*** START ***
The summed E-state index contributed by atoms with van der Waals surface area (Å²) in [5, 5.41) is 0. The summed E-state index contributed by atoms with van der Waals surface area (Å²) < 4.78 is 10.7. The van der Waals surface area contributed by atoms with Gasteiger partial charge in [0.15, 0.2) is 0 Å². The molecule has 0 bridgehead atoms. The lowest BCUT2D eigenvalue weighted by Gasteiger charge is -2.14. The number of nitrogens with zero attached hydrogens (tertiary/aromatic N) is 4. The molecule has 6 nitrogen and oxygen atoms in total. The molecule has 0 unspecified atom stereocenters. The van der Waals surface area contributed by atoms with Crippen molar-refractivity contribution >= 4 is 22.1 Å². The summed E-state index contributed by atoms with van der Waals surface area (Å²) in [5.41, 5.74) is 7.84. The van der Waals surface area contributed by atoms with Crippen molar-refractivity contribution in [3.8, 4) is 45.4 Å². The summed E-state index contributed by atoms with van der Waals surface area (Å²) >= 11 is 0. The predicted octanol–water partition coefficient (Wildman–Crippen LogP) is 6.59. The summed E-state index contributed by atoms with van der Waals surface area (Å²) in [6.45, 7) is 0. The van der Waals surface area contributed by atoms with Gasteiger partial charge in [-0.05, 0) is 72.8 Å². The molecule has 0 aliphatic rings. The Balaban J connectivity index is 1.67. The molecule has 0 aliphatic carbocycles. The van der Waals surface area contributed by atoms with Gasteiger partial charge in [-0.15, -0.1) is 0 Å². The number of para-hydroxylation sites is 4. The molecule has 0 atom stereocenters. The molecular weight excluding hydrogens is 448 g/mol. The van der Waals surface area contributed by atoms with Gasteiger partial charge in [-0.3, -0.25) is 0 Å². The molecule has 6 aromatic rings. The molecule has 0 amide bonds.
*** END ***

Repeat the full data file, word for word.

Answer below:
The summed E-state index contributed by atoms with van der Waals surface area (Å²) in [5, 5.41) is 0. The summed E-state index contributed by atoms with van der Waals surface area (Å²) < 4.78 is 10.7. The van der Waals surface area contributed by atoms with Gasteiger partial charge in [0.15, 0.2) is 0 Å². The molecule has 0 bridgehead atoms. The lowest BCUT2D eigenvalue weighted by Gasteiger charge is -2.14. The number of nitrogens with zero attached hydrogens (tertiary/aromatic N) is 4. The molecule has 6 nitrogen and oxygen atoms in total. The molecule has 0 unspecified atom stereocenters. The van der Waals surface area contributed by atoms with Crippen molar-refractivity contribution >= 4 is 22.1 Å². The summed E-state index contributed by atoms with van der Waals surface area (Å²) in [5.41, 5.74) is 7.84. The van der Waals surface area contributed by atoms with Crippen molar-refractivity contribution in [3.8, 4) is 45.4 Å². The summed E-state index contributed by atoms with van der Waals surface area (Å²) >= 11 is 0. The predicted octanol–water partition coefficient (Wildman–Crippen LogP) is 6.59. The summed E-state index contributed by atoms with van der Waals surface area (Å²) in [6.45, 7) is 0. The van der Waals surface area contributed by atoms with Gasteiger partial charge in [-0.05, 0) is 72.8 Å². The molecule has 0 aliphatic rings. The Balaban J connectivity index is 1.67. The molecule has 0 aliphatic carbocycles. The van der Waals surface area contributed by atoms with Gasteiger partial charge in [-0.15, -0.1) is 0 Å². The number of para-hydroxylation sites is 4. The molecule has 0 atom stereocenters. The molecular weight excluding hydrogens is 448 g/mol. The van der Waals surface area contributed by atoms with Gasteiger partial charge in [-0.3, -0.25) is 0 Å². The molecule has 6 aromatic rings. The molecule has 0 amide bonds.